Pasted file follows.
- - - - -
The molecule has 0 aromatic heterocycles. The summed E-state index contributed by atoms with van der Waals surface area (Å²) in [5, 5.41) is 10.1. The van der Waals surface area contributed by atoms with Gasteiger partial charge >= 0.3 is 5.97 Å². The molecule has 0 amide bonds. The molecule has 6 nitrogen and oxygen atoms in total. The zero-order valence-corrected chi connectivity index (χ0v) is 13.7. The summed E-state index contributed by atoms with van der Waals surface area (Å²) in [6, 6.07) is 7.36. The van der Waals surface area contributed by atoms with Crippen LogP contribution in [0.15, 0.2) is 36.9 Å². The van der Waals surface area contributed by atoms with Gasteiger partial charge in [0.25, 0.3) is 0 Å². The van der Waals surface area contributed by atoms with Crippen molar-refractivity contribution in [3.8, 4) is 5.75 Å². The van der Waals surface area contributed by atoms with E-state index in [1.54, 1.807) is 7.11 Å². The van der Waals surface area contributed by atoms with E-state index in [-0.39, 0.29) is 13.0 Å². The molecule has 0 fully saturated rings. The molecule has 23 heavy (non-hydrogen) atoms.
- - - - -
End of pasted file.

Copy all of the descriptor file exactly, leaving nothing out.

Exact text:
The molecule has 0 aromatic heterocycles. The summed E-state index contributed by atoms with van der Waals surface area (Å²) in [5, 5.41) is 10.1. The van der Waals surface area contributed by atoms with Gasteiger partial charge >= 0.3 is 5.97 Å². The molecule has 0 amide bonds. The molecule has 6 nitrogen and oxygen atoms in total. The zero-order valence-corrected chi connectivity index (χ0v) is 13.7. The summed E-state index contributed by atoms with van der Waals surface area (Å²) in [6, 6.07) is 7.36. The van der Waals surface area contributed by atoms with Crippen LogP contribution in [0.15, 0.2) is 36.9 Å². The van der Waals surface area contributed by atoms with Gasteiger partial charge in [0.25, 0.3) is 0 Å². The van der Waals surface area contributed by atoms with Crippen molar-refractivity contribution in [3.8, 4) is 5.75 Å². The van der Waals surface area contributed by atoms with E-state index in [1.54, 1.807) is 7.11 Å². The van der Waals surface area contributed by atoms with E-state index in [-0.39, 0.29) is 13.0 Å². The molecule has 0 fully saturated rings. The molecule has 23 heavy (non-hydrogen) atoms.